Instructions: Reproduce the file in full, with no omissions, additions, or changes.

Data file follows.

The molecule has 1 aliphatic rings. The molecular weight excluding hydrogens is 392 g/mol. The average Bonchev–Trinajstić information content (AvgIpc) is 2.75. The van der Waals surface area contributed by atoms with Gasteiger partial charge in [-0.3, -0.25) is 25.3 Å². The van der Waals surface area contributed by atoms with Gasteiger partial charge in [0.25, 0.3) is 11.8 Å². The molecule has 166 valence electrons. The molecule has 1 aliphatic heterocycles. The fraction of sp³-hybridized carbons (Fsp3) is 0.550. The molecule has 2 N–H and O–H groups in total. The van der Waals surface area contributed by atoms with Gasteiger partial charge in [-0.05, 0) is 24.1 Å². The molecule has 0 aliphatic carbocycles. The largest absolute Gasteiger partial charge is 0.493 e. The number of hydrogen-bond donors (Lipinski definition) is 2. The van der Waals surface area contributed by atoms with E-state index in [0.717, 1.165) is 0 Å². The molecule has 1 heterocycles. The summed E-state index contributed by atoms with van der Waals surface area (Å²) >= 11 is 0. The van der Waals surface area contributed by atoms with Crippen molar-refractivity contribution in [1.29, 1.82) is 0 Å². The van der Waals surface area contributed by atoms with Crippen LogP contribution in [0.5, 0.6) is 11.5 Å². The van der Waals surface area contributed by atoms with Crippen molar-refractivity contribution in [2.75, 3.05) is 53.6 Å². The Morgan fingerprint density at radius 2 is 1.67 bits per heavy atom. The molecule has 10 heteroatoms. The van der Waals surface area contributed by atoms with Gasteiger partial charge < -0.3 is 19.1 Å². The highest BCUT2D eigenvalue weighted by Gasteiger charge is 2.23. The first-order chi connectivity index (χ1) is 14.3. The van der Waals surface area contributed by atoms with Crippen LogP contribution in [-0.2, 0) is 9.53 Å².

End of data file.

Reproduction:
The molecule has 1 aliphatic rings. The molecular weight excluding hydrogens is 392 g/mol. The average Bonchev–Trinajstić information content (AvgIpc) is 2.75. The van der Waals surface area contributed by atoms with Gasteiger partial charge in [-0.3, -0.25) is 25.3 Å². The van der Waals surface area contributed by atoms with Gasteiger partial charge in [0.25, 0.3) is 11.8 Å². The molecule has 166 valence electrons. The molecule has 1 aliphatic heterocycles. The fraction of sp³-hybridized carbons (Fsp3) is 0.550. The molecule has 2 N–H and O–H groups in total. The van der Waals surface area contributed by atoms with Gasteiger partial charge in [-0.05, 0) is 24.1 Å². The molecule has 0 aliphatic carbocycles. The largest absolute Gasteiger partial charge is 0.493 e. The number of hydrogen-bond donors (Lipinski definition) is 2. The van der Waals surface area contributed by atoms with E-state index in [0.717, 1.165) is 0 Å². The molecule has 1 heterocycles. The summed E-state index contributed by atoms with van der Waals surface area (Å²) >= 11 is 0. The van der Waals surface area contributed by atoms with Crippen molar-refractivity contribution in [1.29, 1.82) is 0 Å². The van der Waals surface area contributed by atoms with Crippen LogP contribution in [0.5, 0.6) is 11.5 Å². The van der Waals surface area contributed by atoms with Crippen molar-refractivity contribution in [2.75, 3.05) is 53.6 Å². The Morgan fingerprint density at radius 2 is 1.67 bits per heavy atom. The molecule has 10 heteroatoms. The van der Waals surface area contributed by atoms with Gasteiger partial charge < -0.3 is 19.1 Å². The highest BCUT2D eigenvalue weighted by Gasteiger charge is 2.23. The first-order chi connectivity index (χ1) is 14.3. The van der Waals surface area contributed by atoms with Crippen LogP contribution in [-0.2, 0) is 9.53 Å².